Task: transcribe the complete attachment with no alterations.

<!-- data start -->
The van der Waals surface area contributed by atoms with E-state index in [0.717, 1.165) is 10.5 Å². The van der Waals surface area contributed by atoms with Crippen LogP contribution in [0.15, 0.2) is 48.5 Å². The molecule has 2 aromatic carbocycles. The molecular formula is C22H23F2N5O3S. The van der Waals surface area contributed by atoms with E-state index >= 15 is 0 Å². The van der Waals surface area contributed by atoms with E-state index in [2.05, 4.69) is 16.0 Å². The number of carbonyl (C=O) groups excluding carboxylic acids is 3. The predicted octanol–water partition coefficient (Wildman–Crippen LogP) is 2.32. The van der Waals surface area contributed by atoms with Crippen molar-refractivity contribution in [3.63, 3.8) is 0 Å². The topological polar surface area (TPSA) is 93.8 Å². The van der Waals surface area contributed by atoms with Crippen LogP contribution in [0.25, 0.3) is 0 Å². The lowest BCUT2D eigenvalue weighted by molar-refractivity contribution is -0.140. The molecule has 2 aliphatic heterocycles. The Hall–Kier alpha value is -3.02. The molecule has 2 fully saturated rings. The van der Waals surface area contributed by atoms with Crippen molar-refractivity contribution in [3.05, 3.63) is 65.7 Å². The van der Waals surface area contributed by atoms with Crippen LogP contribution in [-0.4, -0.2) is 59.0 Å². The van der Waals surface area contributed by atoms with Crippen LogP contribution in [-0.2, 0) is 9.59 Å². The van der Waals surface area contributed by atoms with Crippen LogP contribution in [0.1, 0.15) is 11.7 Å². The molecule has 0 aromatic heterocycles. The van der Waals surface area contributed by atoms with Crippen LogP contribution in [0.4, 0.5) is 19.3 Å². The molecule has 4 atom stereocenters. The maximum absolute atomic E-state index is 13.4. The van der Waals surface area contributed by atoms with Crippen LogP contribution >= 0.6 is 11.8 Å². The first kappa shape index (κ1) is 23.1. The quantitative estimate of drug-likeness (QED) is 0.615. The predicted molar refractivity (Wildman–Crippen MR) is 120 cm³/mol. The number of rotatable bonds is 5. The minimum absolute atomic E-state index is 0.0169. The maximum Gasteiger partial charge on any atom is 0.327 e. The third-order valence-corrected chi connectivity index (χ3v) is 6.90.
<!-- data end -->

The van der Waals surface area contributed by atoms with E-state index in [0.717, 1.165) is 10.5 Å². The van der Waals surface area contributed by atoms with Crippen LogP contribution in [0.15, 0.2) is 48.5 Å². The molecule has 2 aromatic carbocycles. The molecular formula is C22H23F2N5O3S. The van der Waals surface area contributed by atoms with E-state index >= 15 is 0 Å². The van der Waals surface area contributed by atoms with E-state index in [2.05, 4.69) is 16.0 Å². The number of carbonyl (C=O) groups excluding carboxylic acids is 3. The predicted octanol–water partition coefficient (Wildman–Crippen LogP) is 2.32. The van der Waals surface area contributed by atoms with Crippen molar-refractivity contribution in [3.63, 3.8) is 0 Å². The topological polar surface area (TPSA) is 93.8 Å². The van der Waals surface area contributed by atoms with Crippen LogP contribution in [0.25, 0.3) is 0 Å². The lowest BCUT2D eigenvalue weighted by molar-refractivity contribution is -0.140. The molecule has 2 aliphatic heterocycles. The Hall–Kier alpha value is -3.02. The molecule has 2 fully saturated rings. The van der Waals surface area contributed by atoms with Crippen molar-refractivity contribution in [3.05, 3.63) is 65.7 Å². The van der Waals surface area contributed by atoms with Crippen LogP contribution in [-0.4, -0.2) is 59.0 Å². The van der Waals surface area contributed by atoms with Crippen LogP contribution in [-0.2, 0) is 9.59 Å². The van der Waals surface area contributed by atoms with Crippen LogP contribution in [0.1, 0.15) is 11.7 Å². The molecule has 0 aromatic heterocycles. The van der Waals surface area contributed by atoms with Crippen LogP contribution in [0.4, 0.5) is 19.3 Å². The molecule has 4 atom stereocenters. The maximum absolute atomic E-state index is 13.4. The van der Waals surface area contributed by atoms with Crippen LogP contribution >= 0.6 is 11.8 Å². The first kappa shape index (κ1) is 23.1. The quantitative estimate of drug-likeness (QED) is 0.615. The predicted molar refractivity (Wildman–Crippen MR) is 120 cm³/mol. The number of rotatable bonds is 5. The minimum absolute atomic E-state index is 0.0169. The maximum Gasteiger partial charge on any atom is 0.327 e. The third-order valence-corrected chi connectivity index (χ3v) is 6.90.